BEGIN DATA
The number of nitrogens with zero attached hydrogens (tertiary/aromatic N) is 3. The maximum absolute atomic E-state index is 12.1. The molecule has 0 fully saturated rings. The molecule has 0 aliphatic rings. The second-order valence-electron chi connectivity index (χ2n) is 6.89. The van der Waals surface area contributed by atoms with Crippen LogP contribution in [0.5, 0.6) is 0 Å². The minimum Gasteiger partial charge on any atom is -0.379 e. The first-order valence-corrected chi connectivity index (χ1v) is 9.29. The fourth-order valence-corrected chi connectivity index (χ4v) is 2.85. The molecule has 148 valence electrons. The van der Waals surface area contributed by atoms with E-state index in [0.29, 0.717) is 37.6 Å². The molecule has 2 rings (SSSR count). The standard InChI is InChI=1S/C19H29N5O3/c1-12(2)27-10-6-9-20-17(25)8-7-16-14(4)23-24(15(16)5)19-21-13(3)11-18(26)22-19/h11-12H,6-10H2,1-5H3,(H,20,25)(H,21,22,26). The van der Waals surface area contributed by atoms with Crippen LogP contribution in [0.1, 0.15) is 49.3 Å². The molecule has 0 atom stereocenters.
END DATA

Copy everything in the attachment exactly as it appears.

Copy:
The number of nitrogens with zero attached hydrogens (tertiary/aromatic N) is 3. The maximum absolute atomic E-state index is 12.1. The molecule has 0 fully saturated rings. The molecule has 0 aliphatic rings. The second-order valence-electron chi connectivity index (χ2n) is 6.89. The van der Waals surface area contributed by atoms with Crippen LogP contribution in [0.5, 0.6) is 0 Å². The minimum Gasteiger partial charge on any atom is -0.379 e. The first-order valence-corrected chi connectivity index (χ1v) is 9.29. The fourth-order valence-corrected chi connectivity index (χ4v) is 2.85. The molecule has 148 valence electrons. The van der Waals surface area contributed by atoms with E-state index in [0.29, 0.717) is 37.6 Å². The molecule has 2 rings (SSSR count). The standard InChI is InChI=1S/C19H29N5O3/c1-12(2)27-10-6-9-20-17(25)8-7-16-14(4)23-24(15(16)5)19-21-13(3)11-18(26)22-19/h11-12H,6-10H2,1-5H3,(H,20,25)(H,21,22,26). The van der Waals surface area contributed by atoms with Crippen LogP contribution in [0.1, 0.15) is 49.3 Å². The molecule has 0 atom stereocenters.